The novel of the homestead cabin writes itself.
It was a prologue of possibilities, of quails and tarantulas and Joshua tree groves and sunshine. Since then, its chapters, experienced at a 2,500-mile distance, waver between comedy and tragedy and tearjerker, with the love of my life, the cabin, being both beautiful and ugly, stoic and needy, a magnet . . . → Read More: Enter My House Justified; or, Skirmish at the Old Homestead Cabin
To Hell or the Pecos, by Patrick Dearen, is a fast-paced western that had me flipping the virtual pages on my iPad as fast as my finger could swipe. (Oh, I was riding a bucking bronco at the time, and shooting at bandits to save a rancher’s daughter. Just so you know I’m not a total . . . → Read More: Galloping To Hell or the Pecos; or, One Bucko’s Review of a Novel of Pursuit, Redemption, and River Crossings
I type these very words on land I recently purchased. “Land” is the glint in the eyes of Glenn Ford in Cimarron. The glow on the faces of pioneers racing their wagons to stake their claim. It was both a glow and a glint in my heart for a year and a half–and I couldn’t stand . . . → Read More: Home on the Range; or, Prologue–Getting Western in a Homestead Cabin
Writing a novel is hard work. Writing a good western can be even more daunting: westerns, which tend to have plotlines so well traveled you can drive a wagon train through them, nonetheless require historical specificity and a protagonist who typifies rugged individuality—laconic and gimlet-eyed from the start or in a dude-to-hero arc.
So whenever I read . . . → Read More: Writing the High Country; or, Author Larry Bjornson on His Western, Wide Open
I get two questions every day as I ride the high country writing a novel (don’t ask about progress, please),
as I work hard (thank you, all the editors I work for–if I could, I would buy you all cayuses),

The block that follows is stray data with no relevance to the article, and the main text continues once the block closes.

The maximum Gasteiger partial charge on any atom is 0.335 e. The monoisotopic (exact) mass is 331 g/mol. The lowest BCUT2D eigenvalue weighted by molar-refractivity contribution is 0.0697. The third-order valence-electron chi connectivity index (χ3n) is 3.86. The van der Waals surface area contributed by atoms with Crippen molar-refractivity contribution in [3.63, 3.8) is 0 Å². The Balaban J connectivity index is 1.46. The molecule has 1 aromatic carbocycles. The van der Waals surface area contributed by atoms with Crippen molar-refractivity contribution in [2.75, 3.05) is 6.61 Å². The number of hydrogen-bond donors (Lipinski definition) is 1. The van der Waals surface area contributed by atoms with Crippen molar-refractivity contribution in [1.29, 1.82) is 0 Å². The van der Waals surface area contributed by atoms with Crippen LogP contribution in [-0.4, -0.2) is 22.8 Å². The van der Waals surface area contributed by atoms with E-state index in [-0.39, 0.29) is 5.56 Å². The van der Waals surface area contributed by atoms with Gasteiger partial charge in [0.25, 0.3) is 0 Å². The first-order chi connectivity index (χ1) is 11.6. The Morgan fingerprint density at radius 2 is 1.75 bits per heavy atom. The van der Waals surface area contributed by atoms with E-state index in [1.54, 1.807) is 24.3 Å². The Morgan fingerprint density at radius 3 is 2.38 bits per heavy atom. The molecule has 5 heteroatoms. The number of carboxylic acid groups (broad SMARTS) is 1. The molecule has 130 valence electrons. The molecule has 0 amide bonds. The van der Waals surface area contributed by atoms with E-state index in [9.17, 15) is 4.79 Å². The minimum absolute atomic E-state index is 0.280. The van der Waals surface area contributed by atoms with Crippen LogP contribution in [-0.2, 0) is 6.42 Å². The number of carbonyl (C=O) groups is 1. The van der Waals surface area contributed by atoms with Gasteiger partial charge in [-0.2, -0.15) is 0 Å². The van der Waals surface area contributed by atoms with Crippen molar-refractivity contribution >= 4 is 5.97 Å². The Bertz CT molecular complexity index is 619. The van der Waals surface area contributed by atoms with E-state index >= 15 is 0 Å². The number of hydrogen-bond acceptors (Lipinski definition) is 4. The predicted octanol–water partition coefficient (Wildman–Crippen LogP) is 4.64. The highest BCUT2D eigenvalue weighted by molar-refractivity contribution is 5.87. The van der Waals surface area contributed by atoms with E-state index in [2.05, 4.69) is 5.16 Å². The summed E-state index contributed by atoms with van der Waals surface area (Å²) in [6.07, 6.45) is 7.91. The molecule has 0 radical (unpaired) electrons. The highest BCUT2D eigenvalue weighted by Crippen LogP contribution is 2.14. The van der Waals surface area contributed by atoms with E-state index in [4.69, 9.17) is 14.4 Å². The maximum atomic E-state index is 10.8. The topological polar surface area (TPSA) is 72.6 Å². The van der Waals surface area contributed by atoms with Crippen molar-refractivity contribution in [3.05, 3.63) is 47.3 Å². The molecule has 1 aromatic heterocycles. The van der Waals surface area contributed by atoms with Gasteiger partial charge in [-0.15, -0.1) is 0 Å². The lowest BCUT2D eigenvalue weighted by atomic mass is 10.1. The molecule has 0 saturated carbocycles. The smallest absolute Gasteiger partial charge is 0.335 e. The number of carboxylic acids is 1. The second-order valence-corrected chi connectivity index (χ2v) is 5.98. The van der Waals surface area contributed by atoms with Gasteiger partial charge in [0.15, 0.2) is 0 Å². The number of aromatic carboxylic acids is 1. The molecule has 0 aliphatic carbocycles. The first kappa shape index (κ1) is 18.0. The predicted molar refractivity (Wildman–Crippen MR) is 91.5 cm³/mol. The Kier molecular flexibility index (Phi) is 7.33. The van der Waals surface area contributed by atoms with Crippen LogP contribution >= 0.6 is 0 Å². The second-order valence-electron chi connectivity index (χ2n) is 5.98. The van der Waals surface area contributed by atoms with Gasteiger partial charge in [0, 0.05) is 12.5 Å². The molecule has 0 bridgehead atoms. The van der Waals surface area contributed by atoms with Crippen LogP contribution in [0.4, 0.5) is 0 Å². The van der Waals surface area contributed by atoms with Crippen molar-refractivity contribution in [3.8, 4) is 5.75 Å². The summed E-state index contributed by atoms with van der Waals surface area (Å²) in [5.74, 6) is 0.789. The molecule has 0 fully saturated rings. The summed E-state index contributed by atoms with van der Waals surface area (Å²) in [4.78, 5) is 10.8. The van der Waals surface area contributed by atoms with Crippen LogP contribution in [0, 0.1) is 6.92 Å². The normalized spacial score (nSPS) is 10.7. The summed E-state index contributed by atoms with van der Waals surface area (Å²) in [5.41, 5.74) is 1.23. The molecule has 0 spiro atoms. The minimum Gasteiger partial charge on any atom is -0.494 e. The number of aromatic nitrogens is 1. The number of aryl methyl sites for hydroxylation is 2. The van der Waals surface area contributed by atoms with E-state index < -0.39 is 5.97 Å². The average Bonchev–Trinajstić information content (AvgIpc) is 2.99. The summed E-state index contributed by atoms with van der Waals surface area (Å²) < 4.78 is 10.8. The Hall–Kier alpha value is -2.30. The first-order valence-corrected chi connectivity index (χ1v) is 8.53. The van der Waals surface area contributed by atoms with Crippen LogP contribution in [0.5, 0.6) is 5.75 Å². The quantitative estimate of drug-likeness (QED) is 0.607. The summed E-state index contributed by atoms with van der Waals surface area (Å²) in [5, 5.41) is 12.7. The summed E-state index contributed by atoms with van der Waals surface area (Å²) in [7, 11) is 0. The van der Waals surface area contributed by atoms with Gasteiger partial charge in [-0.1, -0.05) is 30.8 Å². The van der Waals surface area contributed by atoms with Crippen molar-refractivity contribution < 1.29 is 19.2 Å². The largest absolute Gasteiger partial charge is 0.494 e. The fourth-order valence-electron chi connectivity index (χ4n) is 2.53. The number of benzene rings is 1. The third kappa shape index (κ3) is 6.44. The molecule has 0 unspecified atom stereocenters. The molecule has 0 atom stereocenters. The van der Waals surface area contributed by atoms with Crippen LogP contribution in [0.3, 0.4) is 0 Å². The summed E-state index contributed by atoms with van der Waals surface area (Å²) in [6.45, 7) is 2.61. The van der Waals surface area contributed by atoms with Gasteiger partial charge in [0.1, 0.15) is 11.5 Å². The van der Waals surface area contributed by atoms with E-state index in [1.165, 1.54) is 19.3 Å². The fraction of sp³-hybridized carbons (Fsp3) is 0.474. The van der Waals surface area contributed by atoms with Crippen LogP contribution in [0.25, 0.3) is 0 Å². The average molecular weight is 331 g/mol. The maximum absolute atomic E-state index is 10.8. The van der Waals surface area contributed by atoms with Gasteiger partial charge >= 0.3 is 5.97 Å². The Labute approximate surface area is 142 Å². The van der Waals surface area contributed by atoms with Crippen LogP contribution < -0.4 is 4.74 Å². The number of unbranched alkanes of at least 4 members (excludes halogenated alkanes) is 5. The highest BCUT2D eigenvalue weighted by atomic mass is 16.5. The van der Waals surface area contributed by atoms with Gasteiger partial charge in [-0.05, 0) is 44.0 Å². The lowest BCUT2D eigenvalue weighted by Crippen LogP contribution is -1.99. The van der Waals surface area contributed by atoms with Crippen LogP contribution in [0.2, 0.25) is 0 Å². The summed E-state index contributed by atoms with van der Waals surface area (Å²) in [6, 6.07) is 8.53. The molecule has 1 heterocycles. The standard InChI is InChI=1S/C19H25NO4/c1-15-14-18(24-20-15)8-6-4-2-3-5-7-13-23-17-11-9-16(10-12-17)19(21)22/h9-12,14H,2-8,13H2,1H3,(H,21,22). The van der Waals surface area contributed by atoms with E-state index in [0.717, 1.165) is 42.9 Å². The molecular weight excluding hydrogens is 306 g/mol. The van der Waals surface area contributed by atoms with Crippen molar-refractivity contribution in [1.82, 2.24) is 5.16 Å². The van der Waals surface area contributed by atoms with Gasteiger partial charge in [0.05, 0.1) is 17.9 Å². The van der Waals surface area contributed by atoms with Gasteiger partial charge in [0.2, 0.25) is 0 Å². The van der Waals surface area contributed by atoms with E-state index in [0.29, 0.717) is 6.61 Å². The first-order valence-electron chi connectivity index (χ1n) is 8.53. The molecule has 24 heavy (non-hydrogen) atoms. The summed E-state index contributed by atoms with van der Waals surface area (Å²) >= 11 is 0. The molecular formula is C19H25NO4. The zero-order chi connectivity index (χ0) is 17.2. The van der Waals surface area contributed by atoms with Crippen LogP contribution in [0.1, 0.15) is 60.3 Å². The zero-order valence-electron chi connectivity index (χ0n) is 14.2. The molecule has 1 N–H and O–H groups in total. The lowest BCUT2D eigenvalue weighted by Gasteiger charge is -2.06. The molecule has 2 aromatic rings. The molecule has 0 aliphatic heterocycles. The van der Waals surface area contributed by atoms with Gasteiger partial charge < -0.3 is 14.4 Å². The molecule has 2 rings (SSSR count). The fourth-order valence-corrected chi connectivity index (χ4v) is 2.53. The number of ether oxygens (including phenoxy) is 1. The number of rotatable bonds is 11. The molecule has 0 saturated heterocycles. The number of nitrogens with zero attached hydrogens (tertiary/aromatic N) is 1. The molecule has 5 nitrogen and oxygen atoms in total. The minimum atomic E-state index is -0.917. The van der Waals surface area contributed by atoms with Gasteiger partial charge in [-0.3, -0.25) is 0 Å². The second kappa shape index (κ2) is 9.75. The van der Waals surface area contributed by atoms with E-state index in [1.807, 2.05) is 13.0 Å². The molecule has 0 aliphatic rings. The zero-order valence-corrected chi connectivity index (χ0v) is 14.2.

and as I look for awesome land to purchase out west for my own little rancheroo . . . → Read More: On the Fringe; or, Wearing the West
The West has something for everyone on Valentine’s Day…
For the breast-loving bucko or buckarette (but be respectful–Hannie Caulder is primed for vengeance)
Raquel Welch in Hannie Caulder, 1971
For the beefcake-loving buckarette or bucko (but if you want him to do anything but pose, he’ll have to put . . . → Read More: How the Western Heart Is Won; or, Happy Valentine’s Day in Cowboylands
Westerns = Greek drama. And shut up, Aeschylus is so not rolling in his grave.
He’d have appreciated the golden-boy good looks of John Wayne in John Ford’s Stagecoach and the film’s subtle yet sharp critique on so-called civilized society–the stagecoach journey as a vehicle for a development of a humane community that cannot survive in . . . → Read More: Men Will Be Men and Women Will Be Women; or, The Sexual Frontier of Epic Westerns
The stirring, swelling strains of Cimarron (1960), directed by Anthony Mann, music by Franz Waxman, make me want to chop wood and haul water and ride fast horses over wide plains and watch over cattle in the cold moonlight night and sweep a woman into my arms. It’s that insidious. This score would trick anyone into becoming . . . → Read More: Music and the Western; or, The New West’s Bittersweet Lesson
The woodwinds and brass crescendo, a chorus of voices swells in epic awesomeness. And “epic” is the target word in 1960′s Cimarron, directed by Anthony Mann et al, a frontier saga that swells with its own importance from the opening credits. Full disclosure: I have not yet completed watching this film. Why? Because I have . . . → Read More: Following the Soundtrack of Dreams; or, Franz Waxman’s Cimarron
Writers are badasses. They have to be. The stereotype of a writer is a coffee-shop-writing fop in a cravat not needing to cling to a 9-to-5 job, but honestly, to get images to incarnate as black-and-white correctly spelled prose between a front and back cover with ISBN number, and read and critiqued and/or praised by more . . . → Read More: Of Western Writing and Dreaming; or, William Post’s The Mystery of Table Mountain